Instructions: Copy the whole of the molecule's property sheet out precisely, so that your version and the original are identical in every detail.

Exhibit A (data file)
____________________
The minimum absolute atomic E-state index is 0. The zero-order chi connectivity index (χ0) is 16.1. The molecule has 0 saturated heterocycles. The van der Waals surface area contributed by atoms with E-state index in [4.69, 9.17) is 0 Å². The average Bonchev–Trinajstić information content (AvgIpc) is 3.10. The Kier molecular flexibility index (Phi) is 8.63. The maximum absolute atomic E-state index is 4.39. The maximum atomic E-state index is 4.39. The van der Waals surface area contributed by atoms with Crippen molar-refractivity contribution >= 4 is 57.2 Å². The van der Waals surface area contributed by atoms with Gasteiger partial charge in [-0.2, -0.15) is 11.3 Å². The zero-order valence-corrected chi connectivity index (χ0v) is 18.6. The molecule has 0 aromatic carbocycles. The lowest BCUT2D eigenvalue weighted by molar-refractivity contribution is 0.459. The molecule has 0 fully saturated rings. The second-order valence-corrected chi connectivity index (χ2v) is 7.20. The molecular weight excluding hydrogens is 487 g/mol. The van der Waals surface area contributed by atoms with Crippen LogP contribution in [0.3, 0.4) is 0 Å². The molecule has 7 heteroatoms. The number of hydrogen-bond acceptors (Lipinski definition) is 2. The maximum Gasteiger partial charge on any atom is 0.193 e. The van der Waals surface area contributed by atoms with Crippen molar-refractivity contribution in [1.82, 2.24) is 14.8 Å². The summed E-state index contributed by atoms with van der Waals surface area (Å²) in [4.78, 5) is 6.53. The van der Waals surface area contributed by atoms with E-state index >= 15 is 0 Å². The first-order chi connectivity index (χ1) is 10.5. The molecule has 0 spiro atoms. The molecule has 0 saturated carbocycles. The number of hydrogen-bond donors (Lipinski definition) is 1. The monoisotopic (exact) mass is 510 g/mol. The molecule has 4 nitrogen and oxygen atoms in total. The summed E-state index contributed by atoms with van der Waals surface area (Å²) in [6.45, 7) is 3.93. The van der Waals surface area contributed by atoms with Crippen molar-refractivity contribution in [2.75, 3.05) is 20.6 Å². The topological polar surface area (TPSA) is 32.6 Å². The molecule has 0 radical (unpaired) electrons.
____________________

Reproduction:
The minimum absolute atomic E-state index is 0. The zero-order chi connectivity index (χ0) is 16.1. The molecule has 0 saturated heterocycles. The van der Waals surface area contributed by atoms with E-state index in [4.69, 9.17) is 0 Å². The average Bonchev–Trinajstić information content (AvgIpc) is 3.10. The Kier molecular flexibility index (Phi) is 8.63. The maximum absolute atomic E-state index is 4.39. The maximum atomic E-state index is 4.39. The van der Waals surface area contributed by atoms with Crippen molar-refractivity contribution >= 4 is 57.2 Å². The van der Waals surface area contributed by atoms with Gasteiger partial charge in [-0.2, -0.15) is 11.3 Å². The zero-order valence-corrected chi connectivity index (χ0v) is 18.6. The molecule has 0 aromatic carbocycles. The lowest BCUT2D eigenvalue weighted by molar-refractivity contribution is 0.459. The molecule has 0 fully saturated rings. The second-order valence-corrected chi connectivity index (χ2v) is 7.20. The molecular weight excluding hydrogens is 487 g/mol. The van der Waals surface area contributed by atoms with Crippen LogP contribution in [0.3, 0.4) is 0 Å². The molecule has 7 heteroatoms. The number of hydrogen-bond acceptors (Lipinski definition) is 2. The maximum Gasteiger partial charge on any atom is 0.193 e. The van der Waals surface area contributed by atoms with Crippen molar-refractivity contribution in [1.82, 2.24) is 14.8 Å². The summed E-state index contributed by atoms with van der Waals surface area (Å²) in [4.78, 5) is 6.53. The van der Waals surface area contributed by atoms with E-state index >= 15 is 0 Å². The first-order chi connectivity index (χ1) is 10.5. The molecule has 0 spiro atoms. The molecule has 0 saturated carbocycles. The number of hydrogen-bond donors (Lipinski definition) is 1. The monoisotopic (exact) mass is 510 g/mol. The molecule has 4 nitrogen and oxygen atoms in total. The summed E-state index contributed by atoms with van der Waals surface area (Å²) in [6.45, 7) is 3.93. The van der Waals surface area contributed by atoms with Crippen molar-refractivity contribution in [2.75, 3.05) is 20.6 Å². The topological polar surface area (TPSA) is 32.6 Å². The molecule has 0 radical (unpaired) electrons.